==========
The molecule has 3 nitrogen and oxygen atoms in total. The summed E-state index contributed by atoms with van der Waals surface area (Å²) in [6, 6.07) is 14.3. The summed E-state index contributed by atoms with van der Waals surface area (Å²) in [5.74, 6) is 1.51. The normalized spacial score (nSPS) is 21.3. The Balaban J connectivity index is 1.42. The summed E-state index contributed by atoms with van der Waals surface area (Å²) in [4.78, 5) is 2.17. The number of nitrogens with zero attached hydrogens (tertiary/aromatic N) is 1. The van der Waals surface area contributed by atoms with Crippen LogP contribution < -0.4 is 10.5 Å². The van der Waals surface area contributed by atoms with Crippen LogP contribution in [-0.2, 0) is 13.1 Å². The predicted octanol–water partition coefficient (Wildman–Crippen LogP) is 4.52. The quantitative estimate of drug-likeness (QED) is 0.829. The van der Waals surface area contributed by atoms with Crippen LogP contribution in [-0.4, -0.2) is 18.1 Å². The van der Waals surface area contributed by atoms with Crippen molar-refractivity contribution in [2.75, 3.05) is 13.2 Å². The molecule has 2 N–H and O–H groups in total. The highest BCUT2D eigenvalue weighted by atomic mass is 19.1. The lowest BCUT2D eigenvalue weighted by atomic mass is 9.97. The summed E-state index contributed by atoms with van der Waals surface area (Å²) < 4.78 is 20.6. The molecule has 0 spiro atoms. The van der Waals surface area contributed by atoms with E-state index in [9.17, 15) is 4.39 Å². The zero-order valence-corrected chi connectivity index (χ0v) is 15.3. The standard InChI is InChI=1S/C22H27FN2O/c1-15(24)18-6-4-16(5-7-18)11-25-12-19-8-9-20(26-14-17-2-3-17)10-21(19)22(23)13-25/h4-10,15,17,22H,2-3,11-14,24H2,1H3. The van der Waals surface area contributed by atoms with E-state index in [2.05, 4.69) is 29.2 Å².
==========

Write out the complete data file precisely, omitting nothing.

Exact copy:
The molecule has 3 nitrogen and oxygen atoms in total. The summed E-state index contributed by atoms with van der Waals surface area (Å²) in [6, 6.07) is 14.3. The summed E-state index contributed by atoms with van der Waals surface area (Å²) in [5.74, 6) is 1.51. The normalized spacial score (nSPS) is 21.3. The Balaban J connectivity index is 1.42. The summed E-state index contributed by atoms with van der Waals surface area (Å²) in [4.78, 5) is 2.17. The number of nitrogens with zero attached hydrogens (tertiary/aromatic N) is 1. The van der Waals surface area contributed by atoms with Crippen LogP contribution < -0.4 is 10.5 Å². The van der Waals surface area contributed by atoms with Crippen LogP contribution in [-0.2, 0) is 13.1 Å². The predicted octanol–water partition coefficient (Wildman–Crippen LogP) is 4.52. The quantitative estimate of drug-likeness (QED) is 0.829. The van der Waals surface area contributed by atoms with Crippen LogP contribution in [-0.4, -0.2) is 18.1 Å². The van der Waals surface area contributed by atoms with Crippen molar-refractivity contribution in [2.75, 3.05) is 13.2 Å². The molecule has 2 N–H and O–H groups in total. The highest BCUT2D eigenvalue weighted by atomic mass is 19.1. The lowest BCUT2D eigenvalue weighted by atomic mass is 9.97. The summed E-state index contributed by atoms with van der Waals surface area (Å²) < 4.78 is 20.6. The molecule has 0 spiro atoms. The van der Waals surface area contributed by atoms with E-state index in [9.17, 15) is 4.39 Å². The zero-order valence-corrected chi connectivity index (χ0v) is 15.3. The standard InChI is InChI=1S/C22H27FN2O/c1-15(24)18-6-4-16(5-7-18)11-25-12-19-8-9-20(26-14-17-2-3-17)10-21(19)22(23)13-25/h4-10,15,17,22H,2-3,11-14,24H2,1H3. The van der Waals surface area contributed by atoms with E-state index in [2.05, 4.69) is 29.2 Å².